Everyone always talks about ways they can save energy at home, but the tactics are old school. They’re only tweaking the way they do things at the moment. Sealing holes in your home isn’t exactly the next scientific breakthrough we’ve been waiting for.
There is some good news because technology is progressing quickly. Some tactics might not be brand new, but they’re becoming more popular. Here are a few things you should expect to see in homes all around the country within a few years.
1. The Rise Of Smart Windows
When you look at a window right now it’s just a pane of glass. In the future they’ll be controlled by microprocessors and sensors. They’ll change depending on the specific weather conditions directly outside.
If the sun disappears the shade will automatically adjust to let in more light. The exact opposite will happen when it’s sunny. These energy efficient windows will save everyone a huge amount of money.
2. A Better Way To Cool Roofs
If you wanted to cool a roof down today you would coat it with a material full of specialized pigments. This would allow roofs to deflect the sun and they’d absorb less heat in the process too.
Soon we’ll see the same thing being done, but it will be four times more effective. Roofs will never get too hot again. Anyone with a large roof is going to see a sharp decrease in their energy bills.
3. Low-E Windows Taking Over
It’s a mystery why these aren’t already extremely popular, but things are starting to change. Read low-E window replacement reviews and you’ll see everyone loves them because they’re extremely effective.
They’ll keep heat outside in summer or inside in winter. People don’t even have to buy new windows to enjoy the technology. All they’ll need is a low-E film to place over their current ones.
4. Magnets Will Cool Fridges
Refrigerators haven’t changed much in a very long time. They’re still using a vapor compression process that wastes energy while harming the environment. It won’t be long until they’ll be cooled using magnets instead.
The magnetocaloric effect is going to revolutionize cold food storage. The fluid these fridges are going to use will be water-based, which means the environment can rest easy and energy bills will drop.
5. Improving Our Current LEDs
Everyone who spent a lot of money on energy must have been very happy when LEDs became mainstream. Incandescent light bulbs belong in museums today because the new tech cut costs by up to 85 percent.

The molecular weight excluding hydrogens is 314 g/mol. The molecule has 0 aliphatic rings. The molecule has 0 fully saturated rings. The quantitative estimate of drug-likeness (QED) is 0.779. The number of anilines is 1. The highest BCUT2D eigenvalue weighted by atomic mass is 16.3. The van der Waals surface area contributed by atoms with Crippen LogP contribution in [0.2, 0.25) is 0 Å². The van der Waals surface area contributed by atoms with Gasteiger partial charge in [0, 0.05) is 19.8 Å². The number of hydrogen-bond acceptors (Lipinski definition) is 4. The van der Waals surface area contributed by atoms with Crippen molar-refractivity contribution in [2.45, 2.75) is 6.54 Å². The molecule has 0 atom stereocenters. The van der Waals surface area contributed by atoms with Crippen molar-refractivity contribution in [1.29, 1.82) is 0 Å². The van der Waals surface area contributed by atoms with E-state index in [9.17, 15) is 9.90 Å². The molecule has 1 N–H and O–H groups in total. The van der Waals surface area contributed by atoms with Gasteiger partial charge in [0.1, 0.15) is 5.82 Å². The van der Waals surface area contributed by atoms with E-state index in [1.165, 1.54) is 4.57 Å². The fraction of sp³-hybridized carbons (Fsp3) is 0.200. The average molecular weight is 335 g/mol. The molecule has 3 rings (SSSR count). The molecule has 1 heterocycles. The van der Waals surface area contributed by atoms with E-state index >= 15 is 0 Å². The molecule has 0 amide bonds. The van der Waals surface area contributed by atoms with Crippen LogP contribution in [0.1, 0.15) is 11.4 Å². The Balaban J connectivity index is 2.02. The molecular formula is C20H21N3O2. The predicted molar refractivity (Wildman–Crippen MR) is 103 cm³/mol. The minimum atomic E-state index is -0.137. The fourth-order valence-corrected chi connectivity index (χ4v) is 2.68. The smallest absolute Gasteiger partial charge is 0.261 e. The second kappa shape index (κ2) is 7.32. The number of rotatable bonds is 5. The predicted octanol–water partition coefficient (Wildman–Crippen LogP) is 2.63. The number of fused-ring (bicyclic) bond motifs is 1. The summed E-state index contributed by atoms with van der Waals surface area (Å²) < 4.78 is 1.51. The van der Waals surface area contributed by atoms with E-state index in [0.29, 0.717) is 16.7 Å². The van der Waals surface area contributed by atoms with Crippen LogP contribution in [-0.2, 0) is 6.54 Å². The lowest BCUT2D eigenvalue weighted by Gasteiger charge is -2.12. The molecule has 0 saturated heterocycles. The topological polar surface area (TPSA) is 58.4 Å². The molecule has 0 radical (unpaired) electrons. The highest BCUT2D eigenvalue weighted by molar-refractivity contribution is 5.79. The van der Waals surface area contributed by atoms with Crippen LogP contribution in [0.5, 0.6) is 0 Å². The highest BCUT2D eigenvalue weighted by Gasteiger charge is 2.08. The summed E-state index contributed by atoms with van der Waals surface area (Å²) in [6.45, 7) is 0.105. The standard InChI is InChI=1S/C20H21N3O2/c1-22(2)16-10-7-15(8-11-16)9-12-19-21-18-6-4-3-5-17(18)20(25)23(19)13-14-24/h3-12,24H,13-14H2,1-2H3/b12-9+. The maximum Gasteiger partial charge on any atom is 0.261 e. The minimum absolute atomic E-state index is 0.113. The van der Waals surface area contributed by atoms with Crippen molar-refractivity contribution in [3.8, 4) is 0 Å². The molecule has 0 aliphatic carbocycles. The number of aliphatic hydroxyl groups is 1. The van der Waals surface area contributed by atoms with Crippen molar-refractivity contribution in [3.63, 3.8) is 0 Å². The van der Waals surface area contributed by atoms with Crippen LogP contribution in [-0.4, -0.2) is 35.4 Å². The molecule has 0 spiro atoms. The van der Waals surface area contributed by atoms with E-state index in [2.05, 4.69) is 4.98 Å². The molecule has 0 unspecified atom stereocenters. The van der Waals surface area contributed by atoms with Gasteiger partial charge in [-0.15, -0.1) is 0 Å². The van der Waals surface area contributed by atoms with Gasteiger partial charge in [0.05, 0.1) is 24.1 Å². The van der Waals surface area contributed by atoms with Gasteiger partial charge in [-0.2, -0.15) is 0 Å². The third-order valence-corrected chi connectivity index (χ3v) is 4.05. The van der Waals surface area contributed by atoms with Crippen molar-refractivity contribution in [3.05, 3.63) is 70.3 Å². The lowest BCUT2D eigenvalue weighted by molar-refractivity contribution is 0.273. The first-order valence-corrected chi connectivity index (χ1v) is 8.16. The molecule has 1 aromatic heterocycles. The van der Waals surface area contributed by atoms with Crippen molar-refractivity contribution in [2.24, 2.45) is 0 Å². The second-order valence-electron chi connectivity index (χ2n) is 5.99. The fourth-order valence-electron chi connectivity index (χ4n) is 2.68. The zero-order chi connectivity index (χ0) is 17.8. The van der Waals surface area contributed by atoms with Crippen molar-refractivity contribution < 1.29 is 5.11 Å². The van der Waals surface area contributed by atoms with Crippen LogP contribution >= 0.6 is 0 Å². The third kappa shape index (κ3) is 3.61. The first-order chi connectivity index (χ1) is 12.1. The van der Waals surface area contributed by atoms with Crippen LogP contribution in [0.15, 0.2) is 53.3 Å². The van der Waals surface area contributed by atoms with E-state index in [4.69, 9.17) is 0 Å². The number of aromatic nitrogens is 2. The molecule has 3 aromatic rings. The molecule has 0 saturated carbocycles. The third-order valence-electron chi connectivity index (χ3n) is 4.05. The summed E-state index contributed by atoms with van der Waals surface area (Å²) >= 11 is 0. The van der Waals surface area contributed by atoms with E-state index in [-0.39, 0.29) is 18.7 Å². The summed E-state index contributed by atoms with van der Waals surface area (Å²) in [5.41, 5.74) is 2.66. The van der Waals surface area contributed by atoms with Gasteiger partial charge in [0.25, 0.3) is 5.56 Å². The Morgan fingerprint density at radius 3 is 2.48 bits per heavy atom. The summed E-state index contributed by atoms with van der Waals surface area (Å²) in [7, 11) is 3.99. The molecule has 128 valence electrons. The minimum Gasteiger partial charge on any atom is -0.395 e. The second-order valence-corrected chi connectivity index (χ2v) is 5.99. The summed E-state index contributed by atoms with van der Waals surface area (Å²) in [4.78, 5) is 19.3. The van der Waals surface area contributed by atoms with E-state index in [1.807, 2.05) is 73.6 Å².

That doesn’t mean someone isn’t always trying to improve on an already great invention. The amount of lumens LEDs produce per watt isn’t great, but we’ve already found a way to increase it by 25 percent.
Maybe Homes Will Look Different Too
Do you think we’ll come up with new styles of homes that will take off? Surely it’s not out of the question. Everything inside homes seems to be changing for the better with each passing year. It’s going to continue doing so thanks to amazing inventors.
ShutterStock – Stock photo ID: 613912244
IEMA Urge Government’s Industrial Strategy Skills Overhaul To Adopt A “Long View Approach”
IEMA, in response to the launch of the Government’s Industrial Strategy Green Paper, have welcomed the focus on technical skills and education to boost “competence and capability” of tomorrow’s workforce.
Policy experts at the world’s leading professional association of Environment and Sustainability professionals has today welcomed Prime Minister Teresa May’s confirmation that an overhaul of technical education and skills will form a central part of the Plan for Britain – but warns the strategy must be one for the long term.
Martin Baxter, Chief Policy Advisor at IEMA said this morning that the approach and predicted investment in building a stronger technical skills portfolio to boost the UK’s productivity and economic resilience is positive, and presents an opportunity to drive the UK’s skills profile and commitment to sustainability outside of the EU.
Commenting on the launch of the Government’s Industrial Strategy Green Paper, Baxter said today:
“Government must use the Industrial Strategy as an opportunity to accelerate the UK’s transition to a low-carbon, resource efficient economy – one that is flexible and agile and which gives a progressive outlook for the UK’s future outside the EU.
We welcome the focus on skills and education, as it is vital that tomorrow’s workforce has the competence and capability to innovate and compete globally in high-value manufacturing and leading technology.
There is a real opportunity with the Industrial Strategy, and forthcoming 25 year Environment Plan and Carbon Emissions Reduction Plan, to set long-term economic and environmental outcomes which set the conditions to unlock investment, enhance natural capital and provide employment and export opportunities for UK business.
We will ensure that the Environment and Sustainability profession makes a positive contribution in responding to the Green Paper.”